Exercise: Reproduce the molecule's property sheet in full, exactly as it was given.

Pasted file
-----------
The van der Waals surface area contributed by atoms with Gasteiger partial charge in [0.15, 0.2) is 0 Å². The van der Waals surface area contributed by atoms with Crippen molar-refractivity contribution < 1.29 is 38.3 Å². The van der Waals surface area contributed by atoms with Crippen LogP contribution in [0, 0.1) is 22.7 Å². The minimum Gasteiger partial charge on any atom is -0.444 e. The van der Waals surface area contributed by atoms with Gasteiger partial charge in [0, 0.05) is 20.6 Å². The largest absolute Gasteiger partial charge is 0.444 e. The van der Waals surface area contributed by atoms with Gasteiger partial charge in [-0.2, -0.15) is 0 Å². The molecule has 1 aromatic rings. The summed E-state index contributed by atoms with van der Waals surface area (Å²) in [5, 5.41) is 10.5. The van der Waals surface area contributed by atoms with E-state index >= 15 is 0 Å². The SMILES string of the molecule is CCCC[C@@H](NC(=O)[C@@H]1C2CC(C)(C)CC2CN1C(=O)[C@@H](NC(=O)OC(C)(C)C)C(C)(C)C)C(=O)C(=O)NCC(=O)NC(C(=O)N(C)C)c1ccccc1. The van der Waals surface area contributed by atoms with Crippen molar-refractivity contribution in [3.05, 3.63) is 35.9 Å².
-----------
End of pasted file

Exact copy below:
The van der Waals surface area contributed by atoms with Gasteiger partial charge in [0.15, 0.2) is 0 Å². The van der Waals surface area contributed by atoms with Crippen molar-refractivity contribution < 1.29 is 38.3 Å². The van der Waals surface area contributed by atoms with Crippen LogP contribution in [0, 0.1) is 22.7 Å². The minimum Gasteiger partial charge on any atom is -0.444 e. The van der Waals surface area contributed by atoms with Gasteiger partial charge in [0, 0.05) is 20.6 Å². The largest absolute Gasteiger partial charge is 0.444 e. The van der Waals surface area contributed by atoms with Gasteiger partial charge in [-0.2, -0.15) is 0 Å². The molecule has 1 aromatic rings. The summed E-state index contributed by atoms with van der Waals surface area (Å²) in [5, 5.41) is 10.5. The van der Waals surface area contributed by atoms with E-state index >= 15 is 0 Å². The SMILES string of the molecule is CCCC[C@@H](NC(=O)[C@@H]1C2CC(C)(C)CC2CN1C(=O)[C@@H](NC(=O)OC(C)(C)C)C(C)(C)C)C(=O)C(=O)NCC(=O)NC(C(=O)N(C)C)c1ccccc1. The van der Waals surface area contributed by atoms with Crippen molar-refractivity contribution in [3.05, 3.63) is 35.9 Å².